Monitoring sex offenders is monumental task

Kitsap County Sheriff’s Sgt. Lori Blankenship has a job no one would envy.

She is tasked with overseeing the registration of sex offenders in Kitsap County and with keeping tabs on the county’s worst offenders.

Blankenship relies on an extensive network of law enforcement agencies nationwide, as well as the assistance of Kitsap County Sheriff’s deputies, to do her job.

“My job is to see that sex offenders can succeed,” Blankenship said. “If they don’t succeed in life and move forward, we may have more victims. I don’t want them to fail and go back behind bars. I want them to succeed.”

The Community Protection Act of 1990 requires people convicted of sex crimes to register with local sheriff’s offices when they are released from prison. The act also requires law enforcement officials to notify the public of registered sex offender’s names, residence, crimes and conditions of release.

Before a sex offender is released, a review board uses a series of factors to determine the offender’s likelihood to reoffend. The factors include the victim’s ages, how old the offender was at the time of his or her first offense, the number of victims there were, whether the offender has undergone counseling.

Based on the assessment, the offenders are categorized at three levels, with level one being least likely to reoffend and level three being the most likely to reoffend.

When the offenders are released, the Washington State Department of Corrections determines whether the offender will be on parole or probation. Also at the time of the release, the DoC determines if there will be any conditions placed on the offender’s release, Blankenship said.

There are currently more than 560 registered sex offenders in Kitsap County, Blankenship said.

“This position could keep two (detectives) and an administrative assistant busy full-time,” she said.

If the offenders are determined to be level three sex offenders and live in an unincorporated area of Kitsap County, Sheriff’s deputies do a physical check every six months. If a deputy goes to a residence and the offender is not living there, a warrant is issued for his or her arrest.

Offenders who are homeless are required to check in with Blankenship once a week.

If the offender does move out of the residence on the registration, he or she is required to notify Blankenship of their new address within 72 hours.

While Blankenship monitors level three sex offenders who live in unincorporated areas, city police agencies are responsible for monitoring offenders who live within city limits.

Sgt. Wendy Davis, a detective with the Bremerton Police Department, said it is important for the public to remember that once a sex offender has served his sentence, they have the same rights as any other citizen.

“Basically, they have the same rights as the rest of us. They have the right to seek a job or to go to school,” she said.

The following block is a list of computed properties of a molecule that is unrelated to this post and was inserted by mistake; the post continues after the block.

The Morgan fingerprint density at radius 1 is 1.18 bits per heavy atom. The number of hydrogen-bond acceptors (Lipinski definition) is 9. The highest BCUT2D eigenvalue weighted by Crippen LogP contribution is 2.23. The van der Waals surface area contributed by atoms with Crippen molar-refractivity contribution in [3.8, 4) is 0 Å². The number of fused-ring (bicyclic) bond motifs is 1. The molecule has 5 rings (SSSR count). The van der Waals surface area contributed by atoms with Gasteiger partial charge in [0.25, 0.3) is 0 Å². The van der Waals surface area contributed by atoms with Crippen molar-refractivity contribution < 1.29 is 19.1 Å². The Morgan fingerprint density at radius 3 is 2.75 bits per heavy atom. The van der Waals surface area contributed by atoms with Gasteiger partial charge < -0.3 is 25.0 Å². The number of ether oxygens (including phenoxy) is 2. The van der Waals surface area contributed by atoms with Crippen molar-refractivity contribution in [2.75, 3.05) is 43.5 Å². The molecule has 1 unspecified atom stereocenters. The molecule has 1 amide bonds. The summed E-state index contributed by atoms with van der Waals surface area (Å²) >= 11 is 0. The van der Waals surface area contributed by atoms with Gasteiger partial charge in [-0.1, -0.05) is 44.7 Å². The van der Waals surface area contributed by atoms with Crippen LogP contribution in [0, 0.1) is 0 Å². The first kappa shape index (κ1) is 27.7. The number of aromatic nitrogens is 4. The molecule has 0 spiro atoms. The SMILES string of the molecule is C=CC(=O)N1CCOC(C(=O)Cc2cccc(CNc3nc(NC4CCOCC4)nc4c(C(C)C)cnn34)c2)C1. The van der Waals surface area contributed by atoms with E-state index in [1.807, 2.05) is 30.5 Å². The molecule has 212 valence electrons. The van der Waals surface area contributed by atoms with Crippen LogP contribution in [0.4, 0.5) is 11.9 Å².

Davis pointed out that if sex offenders have a solid home base and a strong support network after they are released, they are less likely to reoffend.

That is a point that is reiterated by other law enforcement officials.

When Victoria Roberts, the community protection adminstrator for the Washington State Department of Corrections, found out a convicted sex offender was moving into her neighborhood, she did something unusual: she went to his house and welcomed him. She also warned him by saying if she noticed any behavior that may mean he was fraternizing with children she would report him to the authorities.

Roberts figured it was better to have the convicted child molester living near her so she could keep an eye on him than for him to be homeless and unmonitored.

“The biggest problem when releasing the level three sex offenders is public fear,” Roberts said. “A lot of news programs that highlight sex offenders and a lot of TV shows do a lot to promote our fear of sex offenders. If someone is watching those TV shows on a regular basis, they are more likeley to believe sex offenders are likely to jump out of the bushes anywhwere and grab our children.”

Statistically, the reality of sex offenses is that more than 85 percent of victims, children and otherwise, know the offenders, Roberts said.

“Our children are much more at risk from people who are already involved in the lives of our children,” she said.

Law enforcement agencies often are stuck between public sentiment and the law.

“You get that fear factor going; there’s a natural tendency to say ‘I don’t care where you send those people, just don’t send them here,’” she said.

In fact, in the last calendar year, 58 percent of level three sex offenders were homeless after their release from prison because the state was not able to find a community willing to accept them.

“What typically happens is the sex offenders fall off the radar screen,” she said. “We know what works; they are less likely to reoffend if they are being monitored and they take part in a treatment program.”

That knowledge played a critical role in the October 2001 U.S. Supreme Court decision to uphold the Community Protection Act of 1990 that granted the state wide range in terms of community notification.

“We need to recognize who the offenders are and what the risks of having them in the community are. We need to hold them accountable for what they’ve done and recognize what the risks are,” Roberts said.

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